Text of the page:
While employees are split, 82% of employers feel it’s a major concern to get people back to the office in person. Companies see key benefits as the ability to collaborate and innovate through face-to-face meetings and the chance to strengthen teams (especially those with newer hires or more junior employees) and build a strong, positive culture.
However, with many employees strongly against returning to the office full-time and plenty of employers offering remote options, flexibility is key to maintaining employee engagement. Essentially, businesses need to treat the return to the office as a major cultural change project – which means focusing on these eight areas:
Listen to your people on a one-to-one basis
– find out what they like and dislike about working in the office or at home and use this to inform your actions on an individual and wider basis. Bear in mind that 67 percent of employees said they would be more likely to stay if employers listened and made changes based on their feedback.
– let people know what you are doing and why, stressing the importance of their input on the decisions you have taken around remote work and returning to the office.
Lead from the top
– make sure that your leaders are in the office and are available and visible, but don’t demonize people for not being in the office all the time.
Focus on the work environment
– use employee feedback to refresh the office environment. For example, introduce more social spaces for collaboration and meeting rooms while carving out places where people can work undisturbed.
Focus on employee needs
–many people missed the social element of the office, so provide opportunities for employees to socialize. Also, bear in mind current economic pressures – lunches or other benefits perks could mean more than ever right now.
Train your managers for the new world of work –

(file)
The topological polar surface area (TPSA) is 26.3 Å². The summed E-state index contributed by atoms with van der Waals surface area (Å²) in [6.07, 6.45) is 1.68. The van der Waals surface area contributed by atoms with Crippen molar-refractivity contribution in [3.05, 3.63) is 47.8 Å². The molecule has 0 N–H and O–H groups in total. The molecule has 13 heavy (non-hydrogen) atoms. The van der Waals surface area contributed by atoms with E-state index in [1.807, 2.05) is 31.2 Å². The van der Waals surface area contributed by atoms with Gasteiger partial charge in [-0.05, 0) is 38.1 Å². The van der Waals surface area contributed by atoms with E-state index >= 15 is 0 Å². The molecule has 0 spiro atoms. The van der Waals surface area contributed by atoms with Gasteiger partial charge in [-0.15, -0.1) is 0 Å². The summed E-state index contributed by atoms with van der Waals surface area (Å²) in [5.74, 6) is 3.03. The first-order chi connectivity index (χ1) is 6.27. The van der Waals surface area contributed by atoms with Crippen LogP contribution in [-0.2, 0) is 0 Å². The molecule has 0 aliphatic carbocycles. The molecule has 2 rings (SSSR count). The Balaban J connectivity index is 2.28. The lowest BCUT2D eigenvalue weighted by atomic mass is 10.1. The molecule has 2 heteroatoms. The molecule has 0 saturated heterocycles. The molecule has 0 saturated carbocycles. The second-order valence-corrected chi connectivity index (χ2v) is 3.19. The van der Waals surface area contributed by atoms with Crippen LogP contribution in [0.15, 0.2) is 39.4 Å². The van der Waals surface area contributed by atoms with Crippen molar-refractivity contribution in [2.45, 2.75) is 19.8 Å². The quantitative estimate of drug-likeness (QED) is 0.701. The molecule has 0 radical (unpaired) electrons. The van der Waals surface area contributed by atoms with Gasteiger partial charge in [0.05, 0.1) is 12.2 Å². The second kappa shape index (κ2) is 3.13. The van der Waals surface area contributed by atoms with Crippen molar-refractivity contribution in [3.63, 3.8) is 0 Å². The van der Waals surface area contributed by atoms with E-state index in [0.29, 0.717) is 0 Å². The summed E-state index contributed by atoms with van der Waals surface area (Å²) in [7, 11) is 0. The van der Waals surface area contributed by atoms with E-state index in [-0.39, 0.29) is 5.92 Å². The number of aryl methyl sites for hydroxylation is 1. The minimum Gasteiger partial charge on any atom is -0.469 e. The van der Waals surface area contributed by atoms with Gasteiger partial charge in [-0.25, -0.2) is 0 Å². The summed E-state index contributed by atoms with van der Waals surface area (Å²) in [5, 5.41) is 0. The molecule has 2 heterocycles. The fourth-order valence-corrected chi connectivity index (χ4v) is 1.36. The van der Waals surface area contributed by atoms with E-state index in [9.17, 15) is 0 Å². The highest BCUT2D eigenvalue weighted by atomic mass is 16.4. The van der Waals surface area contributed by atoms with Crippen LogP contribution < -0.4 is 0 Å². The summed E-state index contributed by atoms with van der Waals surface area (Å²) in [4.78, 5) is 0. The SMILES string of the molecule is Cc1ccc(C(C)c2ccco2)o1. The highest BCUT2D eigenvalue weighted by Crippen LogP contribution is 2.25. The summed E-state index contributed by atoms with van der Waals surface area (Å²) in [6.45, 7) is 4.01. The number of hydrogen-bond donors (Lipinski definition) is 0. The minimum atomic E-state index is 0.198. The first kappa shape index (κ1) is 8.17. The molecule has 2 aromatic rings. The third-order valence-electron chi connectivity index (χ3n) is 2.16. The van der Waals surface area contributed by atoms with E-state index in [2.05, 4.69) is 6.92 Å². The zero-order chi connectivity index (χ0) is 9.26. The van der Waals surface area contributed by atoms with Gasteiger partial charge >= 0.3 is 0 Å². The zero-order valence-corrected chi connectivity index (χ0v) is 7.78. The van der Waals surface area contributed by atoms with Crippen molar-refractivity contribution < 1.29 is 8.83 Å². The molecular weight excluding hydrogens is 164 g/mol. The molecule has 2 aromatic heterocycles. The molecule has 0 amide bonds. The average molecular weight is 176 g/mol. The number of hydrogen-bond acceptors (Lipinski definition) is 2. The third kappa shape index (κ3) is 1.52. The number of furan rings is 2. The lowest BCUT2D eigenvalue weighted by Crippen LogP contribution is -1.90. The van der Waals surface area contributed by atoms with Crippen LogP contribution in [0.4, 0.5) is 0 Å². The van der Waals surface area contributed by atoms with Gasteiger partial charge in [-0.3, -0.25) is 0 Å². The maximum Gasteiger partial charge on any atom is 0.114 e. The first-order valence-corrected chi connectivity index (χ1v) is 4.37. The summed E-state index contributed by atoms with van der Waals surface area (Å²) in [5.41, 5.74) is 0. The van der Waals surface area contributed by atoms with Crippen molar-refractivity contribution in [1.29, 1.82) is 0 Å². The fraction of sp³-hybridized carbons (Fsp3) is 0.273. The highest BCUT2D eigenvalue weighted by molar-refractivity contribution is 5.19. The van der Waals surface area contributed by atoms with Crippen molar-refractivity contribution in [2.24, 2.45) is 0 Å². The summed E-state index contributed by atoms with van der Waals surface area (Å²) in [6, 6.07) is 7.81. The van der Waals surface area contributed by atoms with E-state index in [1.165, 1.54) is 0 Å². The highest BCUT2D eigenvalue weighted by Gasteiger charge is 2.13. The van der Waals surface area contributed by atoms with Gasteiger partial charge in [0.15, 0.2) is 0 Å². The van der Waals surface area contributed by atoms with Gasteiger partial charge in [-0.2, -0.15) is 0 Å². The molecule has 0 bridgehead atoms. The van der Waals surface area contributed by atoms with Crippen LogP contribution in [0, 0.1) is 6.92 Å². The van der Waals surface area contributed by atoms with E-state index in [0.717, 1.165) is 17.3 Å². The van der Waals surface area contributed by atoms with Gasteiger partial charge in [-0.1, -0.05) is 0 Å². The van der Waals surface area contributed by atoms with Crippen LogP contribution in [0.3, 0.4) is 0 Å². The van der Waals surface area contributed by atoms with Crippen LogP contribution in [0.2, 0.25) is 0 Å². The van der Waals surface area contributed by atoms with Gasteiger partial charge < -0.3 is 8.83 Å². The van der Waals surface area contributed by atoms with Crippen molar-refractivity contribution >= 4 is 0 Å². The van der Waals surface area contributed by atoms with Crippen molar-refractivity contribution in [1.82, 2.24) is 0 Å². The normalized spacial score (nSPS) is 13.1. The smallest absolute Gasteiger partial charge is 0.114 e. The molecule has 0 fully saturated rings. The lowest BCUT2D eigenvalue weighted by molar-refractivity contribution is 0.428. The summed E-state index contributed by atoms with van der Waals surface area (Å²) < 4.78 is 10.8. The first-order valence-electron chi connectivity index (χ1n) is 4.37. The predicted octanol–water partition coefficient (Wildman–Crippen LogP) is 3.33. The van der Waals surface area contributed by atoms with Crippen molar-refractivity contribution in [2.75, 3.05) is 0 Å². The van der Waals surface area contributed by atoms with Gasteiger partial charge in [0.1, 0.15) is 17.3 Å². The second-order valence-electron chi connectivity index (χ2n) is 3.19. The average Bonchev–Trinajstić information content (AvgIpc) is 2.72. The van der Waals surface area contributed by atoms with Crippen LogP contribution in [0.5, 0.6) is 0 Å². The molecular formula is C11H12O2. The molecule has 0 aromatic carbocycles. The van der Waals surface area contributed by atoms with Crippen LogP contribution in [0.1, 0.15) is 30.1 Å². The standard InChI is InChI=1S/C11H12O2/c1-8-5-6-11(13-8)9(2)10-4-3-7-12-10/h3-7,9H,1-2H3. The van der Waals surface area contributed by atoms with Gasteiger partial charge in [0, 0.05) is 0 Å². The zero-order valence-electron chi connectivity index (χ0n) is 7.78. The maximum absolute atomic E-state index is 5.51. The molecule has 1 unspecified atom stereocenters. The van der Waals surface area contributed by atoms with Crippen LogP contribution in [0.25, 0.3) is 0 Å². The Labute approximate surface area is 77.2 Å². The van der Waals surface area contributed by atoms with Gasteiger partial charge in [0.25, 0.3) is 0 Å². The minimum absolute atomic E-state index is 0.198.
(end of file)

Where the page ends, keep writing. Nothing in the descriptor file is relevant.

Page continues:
offer resources to help managers build strong hybrid teams that include everyone, including team members who choose not to be in the office.
– the entire process of returning to the office is new to staff, so their needs and requirements may change once they get back in the building. Don’t be afraid to update your strategy and tactics as you go based on the latest feedback.
Give people the right tools
– provide digital solutions that enable employees to work effectively, wherever they are. For many organizations, digitalization is a major shift, meaning you need to successfully manage this transformational change. That involves listening to employees throughout the process, identifying key trends in adoption, and taking effective action to ensure digitalization delivers real benefits to the organization.
Why listening is key to bringing people back to the office
The world of work has been reshaped by the pandemic and many people are wary of returning to the office. The key to successfully wooing them back while maintaining engagement is to listen – at the organizational level and on an individual basis. Most importantly, act on that feedback to deliver the hybrid working environment that will best meet the needs of the company and the employee.